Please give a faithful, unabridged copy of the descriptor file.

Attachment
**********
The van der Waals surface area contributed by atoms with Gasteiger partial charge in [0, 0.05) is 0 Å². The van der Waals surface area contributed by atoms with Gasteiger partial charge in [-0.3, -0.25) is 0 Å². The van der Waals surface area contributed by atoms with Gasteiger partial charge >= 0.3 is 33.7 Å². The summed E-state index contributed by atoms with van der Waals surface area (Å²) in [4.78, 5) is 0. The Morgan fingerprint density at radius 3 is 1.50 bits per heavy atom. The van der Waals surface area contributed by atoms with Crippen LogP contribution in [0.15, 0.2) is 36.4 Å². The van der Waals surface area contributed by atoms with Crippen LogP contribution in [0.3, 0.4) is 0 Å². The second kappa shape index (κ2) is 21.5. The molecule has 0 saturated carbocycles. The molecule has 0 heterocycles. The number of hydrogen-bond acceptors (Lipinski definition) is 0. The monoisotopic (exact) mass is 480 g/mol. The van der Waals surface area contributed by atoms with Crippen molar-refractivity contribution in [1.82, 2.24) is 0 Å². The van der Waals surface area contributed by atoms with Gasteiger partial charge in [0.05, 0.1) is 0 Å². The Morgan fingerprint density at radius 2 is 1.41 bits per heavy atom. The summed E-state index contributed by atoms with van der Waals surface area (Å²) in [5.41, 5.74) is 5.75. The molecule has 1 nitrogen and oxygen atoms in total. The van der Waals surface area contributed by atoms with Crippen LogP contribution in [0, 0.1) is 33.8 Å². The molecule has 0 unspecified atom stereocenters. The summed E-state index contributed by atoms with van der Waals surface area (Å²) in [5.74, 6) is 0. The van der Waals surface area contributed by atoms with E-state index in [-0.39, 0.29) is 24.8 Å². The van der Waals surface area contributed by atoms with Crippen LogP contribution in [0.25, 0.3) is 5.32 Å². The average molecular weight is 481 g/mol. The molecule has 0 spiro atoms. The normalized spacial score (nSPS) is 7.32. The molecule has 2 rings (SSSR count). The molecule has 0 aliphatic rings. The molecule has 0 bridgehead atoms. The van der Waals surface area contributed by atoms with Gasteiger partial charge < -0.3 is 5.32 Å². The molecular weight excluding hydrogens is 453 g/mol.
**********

The van der Waals surface area contributed by atoms with Gasteiger partial charge in [0, 0.05) is 0 Å². The van der Waals surface area contributed by atoms with Gasteiger partial charge in [-0.3, -0.25) is 0 Å². The van der Waals surface area contributed by atoms with Gasteiger partial charge >= 0.3 is 33.7 Å². The summed E-state index contributed by atoms with van der Waals surface area (Å²) in [4.78, 5) is 0. The Morgan fingerprint density at radius 3 is 1.50 bits per heavy atom. The van der Waals surface area contributed by atoms with Crippen LogP contribution in [0.15, 0.2) is 36.4 Å². The van der Waals surface area contributed by atoms with Crippen LogP contribution in [0.3, 0.4) is 0 Å². The second kappa shape index (κ2) is 21.5. The molecule has 0 saturated carbocycles. The molecule has 0 heterocycles. The number of hydrogen-bond acceptors (Lipinski definition) is 0. The monoisotopic (exact) mass is 480 g/mol. The van der Waals surface area contributed by atoms with Crippen molar-refractivity contribution in [1.82, 2.24) is 0 Å². The van der Waals surface area contributed by atoms with Gasteiger partial charge in [0.05, 0.1) is 0 Å². The Morgan fingerprint density at radius 2 is 1.41 bits per heavy atom. The summed E-state index contributed by atoms with van der Waals surface area (Å²) in [5.41, 5.74) is 5.75. The molecule has 1 nitrogen and oxygen atoms in total. The van der Waals surface area contributed by atoms with Crippen LogP contribution in [0, 0.1) is 33.8 Å². The molecule has 0 unspecified atom stereocenters. The summed E-state index contributed by atoms with van der Waals surface area (Å²) in [5.74, 6) is 0. The van der Waals surface area contributed by atoms with E-state index in [-0.39, 0.29) is 24.8 Å². The van der Waals surface area contributed by atoms with Crippen LogP contribution in [0.25, 0.3) is 5.32 Å². The average molecular weight is 481 g/mol. The molecule has 0 spiro atoms. The normalized spacial score (nSPS) is 7.32. The molecule has 2 rings (SSSR count). The molecule has 0 aliphatic rings. The molecule has 0 bridgehead atoms. The van der Waals surface area contributed by atoms with Gasteiger partial charge < -0.3 is 5.32 Å². The molecular weight excluding hydrogens is 453 g/mol.